Thursday, September 13, 2007

The Cup of Holy Communion: Reverential and Hygienic Considerations (Fr. Paul Ward)

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I have one explanation to offer for today’s Mass. Today, and whenever I celebrate Mass, I usually offer communion under one species, which has been the practice of the Church for many centuries even to the oldest times. I offer communion in this way for several reasons, but for now I wish to present to you only the most obvious one, and it is a concern of health. You know that only the priest or deacon may purify the vessels after communion. Purifying the vessels means consuming the remainder of the precious blood or of the particles of the host. This is a reserved act, because it involves giving oneself holy communion.

I have found that when after communion I receive the remainders of the chalices which are distributed to the congregation, there is not only the precious blood, but plenty of saliva, lipstick, eyelashes, and other unidentified floating objects in the precious blood. This has posed, shall I say, an objective challenge to my health. It is even a threat to the health of all at large; you know that occasionally in the world, bishops prohibit drinking from the chalice, either indefinitely or for a period of time, and in certain regions, when epidemics break out. It is no sin to receive from the cup, but the health risks are too high. Those extraordinary ministers of Holy Communion who help with only the hosts should come up at the proper time as is your custom.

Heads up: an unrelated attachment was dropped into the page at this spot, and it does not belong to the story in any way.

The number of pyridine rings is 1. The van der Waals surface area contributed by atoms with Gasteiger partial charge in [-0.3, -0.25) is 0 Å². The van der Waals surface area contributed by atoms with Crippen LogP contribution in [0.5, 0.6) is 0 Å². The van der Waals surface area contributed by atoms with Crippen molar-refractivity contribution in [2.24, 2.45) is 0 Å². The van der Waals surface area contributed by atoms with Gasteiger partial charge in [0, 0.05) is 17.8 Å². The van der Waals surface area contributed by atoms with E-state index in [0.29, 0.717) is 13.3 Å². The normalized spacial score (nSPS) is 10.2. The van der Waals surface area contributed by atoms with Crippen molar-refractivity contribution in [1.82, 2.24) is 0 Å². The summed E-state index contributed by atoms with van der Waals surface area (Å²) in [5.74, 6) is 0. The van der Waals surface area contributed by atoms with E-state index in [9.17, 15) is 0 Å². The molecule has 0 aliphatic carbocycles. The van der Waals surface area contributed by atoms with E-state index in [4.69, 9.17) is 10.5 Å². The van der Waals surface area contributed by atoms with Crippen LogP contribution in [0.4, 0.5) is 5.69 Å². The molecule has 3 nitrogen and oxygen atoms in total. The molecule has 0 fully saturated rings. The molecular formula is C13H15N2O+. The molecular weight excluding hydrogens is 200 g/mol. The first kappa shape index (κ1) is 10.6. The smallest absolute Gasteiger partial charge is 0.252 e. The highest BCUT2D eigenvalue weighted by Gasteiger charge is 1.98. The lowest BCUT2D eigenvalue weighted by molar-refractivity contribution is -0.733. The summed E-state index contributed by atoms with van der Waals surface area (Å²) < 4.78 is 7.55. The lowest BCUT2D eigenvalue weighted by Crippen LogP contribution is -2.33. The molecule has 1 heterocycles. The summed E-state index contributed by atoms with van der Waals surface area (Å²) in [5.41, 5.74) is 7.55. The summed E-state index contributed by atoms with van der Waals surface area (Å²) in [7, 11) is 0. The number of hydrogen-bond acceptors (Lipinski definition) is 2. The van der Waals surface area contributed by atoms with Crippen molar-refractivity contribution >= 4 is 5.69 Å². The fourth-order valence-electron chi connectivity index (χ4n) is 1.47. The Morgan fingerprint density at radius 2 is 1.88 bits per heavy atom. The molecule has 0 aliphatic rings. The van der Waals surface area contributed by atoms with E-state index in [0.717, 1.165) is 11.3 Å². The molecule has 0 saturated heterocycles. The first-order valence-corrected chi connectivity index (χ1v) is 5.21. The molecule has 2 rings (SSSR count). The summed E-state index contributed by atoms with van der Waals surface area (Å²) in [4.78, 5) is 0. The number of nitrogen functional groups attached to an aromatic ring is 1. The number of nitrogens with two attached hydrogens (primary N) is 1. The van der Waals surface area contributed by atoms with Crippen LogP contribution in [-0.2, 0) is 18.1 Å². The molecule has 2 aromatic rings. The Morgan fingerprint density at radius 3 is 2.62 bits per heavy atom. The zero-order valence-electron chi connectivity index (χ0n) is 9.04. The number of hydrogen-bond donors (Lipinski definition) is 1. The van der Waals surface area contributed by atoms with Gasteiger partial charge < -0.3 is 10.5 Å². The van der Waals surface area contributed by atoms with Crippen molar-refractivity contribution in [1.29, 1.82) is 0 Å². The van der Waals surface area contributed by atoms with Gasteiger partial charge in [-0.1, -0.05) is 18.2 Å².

Yet you know that there is no difference between receiving the host alone, or the host and the precious blood – notice, I do not say “wine,” but rather “precious blood.” For in every crumb of the host, each person receives the entire body, blood, soul and divinity of Our Lord Jesus Christ. If you receive half a host, you have not received half of Jesus, but all of him. And you lose nothing, absolutely nothing, by refraining from drinking his precious blood. So, those who are properly disposed, come at communion time, and enter into communion with your crucified God, and let your hearts burn with love for God and neighbor. Amen.

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Fr. Paul added in private correspondence to me (I have his permission to post it):

What I didn’t say was the more important reason why I don’t distribute the cup; yet being more important, it is often less persuasive. And there are two other reasons, in fact, not just one:

- We are making our Catholics binarists again, after fighting against this during the times of the Council of Trent.

- I know of many real-life, not hypothetical (which would be enough), cases of spillage, dropping the chalice, drops falling.

To this we can add the popular impression that it’s “wine.”

These are the real reasons. The health thing is true, but small down on the list of hierarchy.

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